Foot drop after spinal anesthesia for cesarean section: A case report

Dastkhosh, A. and Razavi, M. and Gilani, M. T. (2018) Foot drop after spinal anesthesia for cesarean section: A case report. Local and Regional Anesthesia, 11. pp. 45-47.

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Objective: Spinal anesthesia is the preferred anesthetic technique for cesarean section. Neurological complications are very rare and often transient after spinal anesthesia. Case report: In the present case, a 37-year-old woman was considered eligible for cesarean section due to fetal distress. She underwent spinal anesthesia with a 25-gauge pencil-point spinal needle. In the sitting position, 3 mL of 0.5 bupivacaine was injected following free flow of cerebrospinal fluid. The cesarean delivery was uneventful without severe and significant hemodynamic changes. After recovery, the patient complained of tingling and stiffness in the left leg, accompanied with movement disorders and foot drop. Lumbar magnetic resonance imaging was normal. After receiving 500 mg intravenous methylprednisolone daily for 72 hours, she was discharged from the hospital with no particular problems. Conclusion: Foot drop is a neurological disorder, which occurs following natural childbirth and spinal anesthesia due to direct needle trauma or local anesthetic toxicity. This complication is transient and usually resolves within a few days. In our patient, the neurological complication appeared after labor and anesthesia recovery, which was treated by corticosteroids and anti-inflammatory drugs, with no particular side effects. © 2018 Dastkhosh et al.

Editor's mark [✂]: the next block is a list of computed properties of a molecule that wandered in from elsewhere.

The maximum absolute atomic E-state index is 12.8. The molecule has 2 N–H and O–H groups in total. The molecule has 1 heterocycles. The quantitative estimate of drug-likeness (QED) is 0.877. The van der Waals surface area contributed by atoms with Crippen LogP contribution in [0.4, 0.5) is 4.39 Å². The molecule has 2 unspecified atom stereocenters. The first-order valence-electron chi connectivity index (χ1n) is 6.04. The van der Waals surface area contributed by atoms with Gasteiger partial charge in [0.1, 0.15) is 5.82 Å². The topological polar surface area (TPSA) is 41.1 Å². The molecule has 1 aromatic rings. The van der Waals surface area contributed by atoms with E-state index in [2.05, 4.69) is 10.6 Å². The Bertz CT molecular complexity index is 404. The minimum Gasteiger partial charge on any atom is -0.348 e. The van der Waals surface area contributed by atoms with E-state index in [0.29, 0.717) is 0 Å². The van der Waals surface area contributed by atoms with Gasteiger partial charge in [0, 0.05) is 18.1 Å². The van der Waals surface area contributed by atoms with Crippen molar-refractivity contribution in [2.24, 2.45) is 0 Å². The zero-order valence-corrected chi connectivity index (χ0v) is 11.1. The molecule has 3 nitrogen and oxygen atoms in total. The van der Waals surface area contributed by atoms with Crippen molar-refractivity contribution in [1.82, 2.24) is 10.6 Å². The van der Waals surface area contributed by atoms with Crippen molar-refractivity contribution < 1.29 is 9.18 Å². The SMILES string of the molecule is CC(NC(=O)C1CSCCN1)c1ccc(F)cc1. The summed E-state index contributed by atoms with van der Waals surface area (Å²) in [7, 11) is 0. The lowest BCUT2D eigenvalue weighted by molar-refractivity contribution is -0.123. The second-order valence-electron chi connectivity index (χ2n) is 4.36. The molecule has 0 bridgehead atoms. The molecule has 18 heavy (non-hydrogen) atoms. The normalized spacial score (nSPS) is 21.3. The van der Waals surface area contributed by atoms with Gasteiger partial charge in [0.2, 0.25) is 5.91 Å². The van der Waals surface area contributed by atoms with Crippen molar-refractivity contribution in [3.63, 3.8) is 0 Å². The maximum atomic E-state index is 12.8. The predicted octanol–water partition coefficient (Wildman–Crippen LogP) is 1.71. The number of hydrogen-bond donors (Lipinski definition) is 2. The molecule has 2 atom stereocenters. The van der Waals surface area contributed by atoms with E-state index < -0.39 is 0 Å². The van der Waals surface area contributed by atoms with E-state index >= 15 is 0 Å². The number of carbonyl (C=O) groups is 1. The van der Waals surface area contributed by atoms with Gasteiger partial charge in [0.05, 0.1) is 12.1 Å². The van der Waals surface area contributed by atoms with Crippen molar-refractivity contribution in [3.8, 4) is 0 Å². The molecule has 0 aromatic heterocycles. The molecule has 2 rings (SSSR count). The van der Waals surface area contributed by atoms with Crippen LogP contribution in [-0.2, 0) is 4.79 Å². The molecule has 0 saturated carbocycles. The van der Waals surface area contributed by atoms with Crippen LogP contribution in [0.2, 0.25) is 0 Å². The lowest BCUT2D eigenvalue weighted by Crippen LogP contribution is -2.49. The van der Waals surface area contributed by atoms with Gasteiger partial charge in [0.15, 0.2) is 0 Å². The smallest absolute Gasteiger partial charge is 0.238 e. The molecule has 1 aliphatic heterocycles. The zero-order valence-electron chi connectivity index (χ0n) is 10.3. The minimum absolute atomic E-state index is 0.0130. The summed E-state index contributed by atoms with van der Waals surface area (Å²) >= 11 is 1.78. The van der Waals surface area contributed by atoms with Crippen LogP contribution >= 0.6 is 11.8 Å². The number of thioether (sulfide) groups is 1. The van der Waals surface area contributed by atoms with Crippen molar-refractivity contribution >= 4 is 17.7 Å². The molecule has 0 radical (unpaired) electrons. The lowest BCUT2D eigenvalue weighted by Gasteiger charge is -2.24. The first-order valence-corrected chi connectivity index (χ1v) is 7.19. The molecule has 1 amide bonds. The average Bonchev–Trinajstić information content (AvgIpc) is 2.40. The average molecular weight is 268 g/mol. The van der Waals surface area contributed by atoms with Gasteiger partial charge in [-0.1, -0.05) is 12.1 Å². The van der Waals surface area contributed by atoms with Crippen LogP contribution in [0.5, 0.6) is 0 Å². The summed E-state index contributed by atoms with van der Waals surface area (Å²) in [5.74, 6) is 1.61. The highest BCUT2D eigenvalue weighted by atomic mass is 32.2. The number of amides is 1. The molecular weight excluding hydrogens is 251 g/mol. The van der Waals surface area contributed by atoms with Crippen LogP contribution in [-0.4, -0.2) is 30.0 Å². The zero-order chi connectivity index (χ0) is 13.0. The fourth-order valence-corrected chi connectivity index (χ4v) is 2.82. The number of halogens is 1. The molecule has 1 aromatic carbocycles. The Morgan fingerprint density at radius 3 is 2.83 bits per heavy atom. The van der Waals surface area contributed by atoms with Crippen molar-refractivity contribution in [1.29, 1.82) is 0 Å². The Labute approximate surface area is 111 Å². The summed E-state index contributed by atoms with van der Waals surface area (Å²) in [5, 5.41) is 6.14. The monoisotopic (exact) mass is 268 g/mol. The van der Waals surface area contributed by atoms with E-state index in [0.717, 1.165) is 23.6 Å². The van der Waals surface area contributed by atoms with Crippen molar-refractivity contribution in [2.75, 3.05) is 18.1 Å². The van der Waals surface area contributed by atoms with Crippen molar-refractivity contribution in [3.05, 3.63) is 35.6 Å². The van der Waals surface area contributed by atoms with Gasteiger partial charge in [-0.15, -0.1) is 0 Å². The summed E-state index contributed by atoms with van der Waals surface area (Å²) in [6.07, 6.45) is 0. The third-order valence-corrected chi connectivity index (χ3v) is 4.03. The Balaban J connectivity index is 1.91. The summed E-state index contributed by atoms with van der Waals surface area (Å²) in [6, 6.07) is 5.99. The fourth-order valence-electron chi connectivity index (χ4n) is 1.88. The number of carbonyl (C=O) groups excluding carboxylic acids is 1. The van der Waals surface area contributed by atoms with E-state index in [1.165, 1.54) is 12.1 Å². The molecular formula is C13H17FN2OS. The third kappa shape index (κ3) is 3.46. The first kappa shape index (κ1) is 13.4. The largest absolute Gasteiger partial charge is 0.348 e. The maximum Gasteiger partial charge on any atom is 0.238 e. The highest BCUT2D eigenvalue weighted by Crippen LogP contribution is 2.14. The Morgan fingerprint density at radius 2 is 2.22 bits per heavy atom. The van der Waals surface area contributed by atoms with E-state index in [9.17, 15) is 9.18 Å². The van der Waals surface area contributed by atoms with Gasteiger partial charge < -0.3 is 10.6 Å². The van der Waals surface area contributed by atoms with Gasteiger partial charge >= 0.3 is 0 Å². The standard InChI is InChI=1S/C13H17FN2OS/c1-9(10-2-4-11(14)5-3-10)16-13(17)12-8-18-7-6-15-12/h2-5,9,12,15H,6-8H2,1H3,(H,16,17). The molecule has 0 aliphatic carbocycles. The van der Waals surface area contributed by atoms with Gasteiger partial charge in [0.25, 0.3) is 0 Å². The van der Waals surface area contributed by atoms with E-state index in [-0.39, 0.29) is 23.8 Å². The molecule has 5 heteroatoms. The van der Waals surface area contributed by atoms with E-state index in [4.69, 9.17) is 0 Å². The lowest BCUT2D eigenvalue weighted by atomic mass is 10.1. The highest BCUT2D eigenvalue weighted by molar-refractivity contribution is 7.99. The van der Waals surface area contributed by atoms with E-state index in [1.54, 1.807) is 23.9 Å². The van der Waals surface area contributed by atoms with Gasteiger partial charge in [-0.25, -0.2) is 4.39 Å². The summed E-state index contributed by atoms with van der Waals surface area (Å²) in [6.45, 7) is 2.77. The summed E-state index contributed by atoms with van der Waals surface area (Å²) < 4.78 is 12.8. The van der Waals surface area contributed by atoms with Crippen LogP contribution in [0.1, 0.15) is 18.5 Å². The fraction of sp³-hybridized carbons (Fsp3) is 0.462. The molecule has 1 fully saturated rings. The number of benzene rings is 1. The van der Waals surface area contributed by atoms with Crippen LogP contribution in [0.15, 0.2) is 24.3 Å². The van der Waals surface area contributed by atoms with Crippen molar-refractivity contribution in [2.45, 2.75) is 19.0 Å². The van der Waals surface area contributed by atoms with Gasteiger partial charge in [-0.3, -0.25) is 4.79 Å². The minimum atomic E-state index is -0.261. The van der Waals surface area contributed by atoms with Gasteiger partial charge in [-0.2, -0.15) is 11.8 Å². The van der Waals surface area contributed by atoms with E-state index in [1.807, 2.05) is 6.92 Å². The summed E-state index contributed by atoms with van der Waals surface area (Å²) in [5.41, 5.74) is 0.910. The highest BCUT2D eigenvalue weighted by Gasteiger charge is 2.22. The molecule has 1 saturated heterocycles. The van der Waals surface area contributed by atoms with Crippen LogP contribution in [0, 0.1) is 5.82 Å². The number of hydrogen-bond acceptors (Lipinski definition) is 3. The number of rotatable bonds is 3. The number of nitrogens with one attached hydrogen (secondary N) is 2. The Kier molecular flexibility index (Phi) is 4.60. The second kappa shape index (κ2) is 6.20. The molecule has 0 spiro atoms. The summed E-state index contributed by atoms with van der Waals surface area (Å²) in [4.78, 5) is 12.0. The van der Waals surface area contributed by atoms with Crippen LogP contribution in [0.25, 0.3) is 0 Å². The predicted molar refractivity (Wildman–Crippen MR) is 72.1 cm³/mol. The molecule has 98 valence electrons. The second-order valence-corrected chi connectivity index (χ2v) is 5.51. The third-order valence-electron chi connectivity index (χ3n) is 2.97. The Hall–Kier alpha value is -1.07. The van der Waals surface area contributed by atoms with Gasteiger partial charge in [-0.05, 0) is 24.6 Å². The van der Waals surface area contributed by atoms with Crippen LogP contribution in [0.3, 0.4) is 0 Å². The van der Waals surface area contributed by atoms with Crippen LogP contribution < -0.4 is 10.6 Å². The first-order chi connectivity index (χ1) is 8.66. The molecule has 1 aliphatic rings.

Item Type: Article
Additional Information: Cited By :3 Export Date: 16 February 2020 Correspondence Address: Gilani, M.T.; Department of Anesthesia, Imam-Reza Hospital, Bahar Street, Iran; email:
Uncontrolled Keywords: Cesarean section Foot drop Spinal anesthesia bupivacaine methylprednisolone adult anesthetic recovery Article case report cerebrospinal fluid clinical article drug dose reduction electromyography female fetus distress human leg disease leg stiffness motor dysfunction muscle weakness peroneus nerve paralysis skin tingling
Subjects: WE Musculoskeletal system
WO Surgery
WQ Obstetrics
Divisions: Mashhad University of Medical Sciences
Depositing User: lib2 lib2 lib2
Date Deposited: 20 May 2020 09:08
Last Modified: 20 May 2020 09:08

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